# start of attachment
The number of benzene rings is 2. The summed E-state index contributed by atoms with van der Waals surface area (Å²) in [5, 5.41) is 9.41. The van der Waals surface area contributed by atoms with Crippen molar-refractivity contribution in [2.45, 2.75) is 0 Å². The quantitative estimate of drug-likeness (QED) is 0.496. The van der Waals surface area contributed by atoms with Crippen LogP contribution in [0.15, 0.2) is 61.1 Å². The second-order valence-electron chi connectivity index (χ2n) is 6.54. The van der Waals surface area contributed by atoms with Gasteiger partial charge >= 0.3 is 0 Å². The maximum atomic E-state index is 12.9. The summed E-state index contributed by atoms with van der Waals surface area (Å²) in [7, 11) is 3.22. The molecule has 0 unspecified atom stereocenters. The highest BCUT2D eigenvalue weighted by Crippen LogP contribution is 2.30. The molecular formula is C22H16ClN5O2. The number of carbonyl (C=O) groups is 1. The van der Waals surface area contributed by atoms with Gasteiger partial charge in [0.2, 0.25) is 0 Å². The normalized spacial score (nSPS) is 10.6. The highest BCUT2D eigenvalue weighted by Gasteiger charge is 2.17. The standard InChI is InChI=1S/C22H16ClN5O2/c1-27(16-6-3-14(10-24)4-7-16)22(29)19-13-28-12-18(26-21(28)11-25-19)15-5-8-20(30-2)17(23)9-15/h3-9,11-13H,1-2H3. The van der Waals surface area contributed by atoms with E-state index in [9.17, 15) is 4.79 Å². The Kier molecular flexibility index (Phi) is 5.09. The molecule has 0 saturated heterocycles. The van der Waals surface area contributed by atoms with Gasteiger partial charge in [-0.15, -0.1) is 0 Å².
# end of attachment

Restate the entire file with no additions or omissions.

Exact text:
The number of benzene rings is 2. The summed E-state index contributed by atoms with van der Waals surface area (Å²) in [5, 5.41) is 9.41. The van der Waals surface area contributed by atoms with Crippen molar-refractivity contribution in [2.45, 2.75) is 0 Å². The quantitative estimate of drug-likeness (QED) is 0.496. The van der Waals surface area contributed by atoms with Crippen LogP contribution in [0.15, 0.2) is 61.1 Å². The second-order valence-electron chi connectivity index (χ2n) is 6.54. The van der Waals surface area contributed by atoms with Gasteiger partial charge >= 0.3 is 0 Å². The maximum atomic E-state index is 12.9. The summed E-state index contributed by atoms with van der Waals surface area (Å²) in [7, 11) is 3.22. The molecule has 0 unspecified atom stereocenters. The highest BCUT2D eigenvalue weighted by Crippen LogP contribution is 2.30. The molecular formula is C22H16ClN5O2. The number of carbonyl (C=O) groups is 1. The van der Waals surface area contributed by atoms with Gasteiger partial charge in [0.2, 0.25) is 0 Å². The normalized spacial score (nSPS) is 10.6. The highest BCUT2D eigenvalue weighted by Gasteiger charge is 2.17. The standard InChI is InChI=1S/C22H16ClN5O2/c1-27(16-6-3-14(10-24)4-7-16)22(29)19-13-28-12-18(26-21(28)11-25-19)15-5-8-20(30-2)17(23)9-15/h3-9,11-13H,1-2H3. The van der Waals surface area contributed by atoms with E-state index in [9.17, 15) is 4.79 Å². The Kier molecular flexibility index (Phi) is 5.09. The molecule has 0 saturated heterocycles. The van der Waals surface area contributed by atoms with Gasteiger partial charge in [-0.15, -0.1) is 0 Å².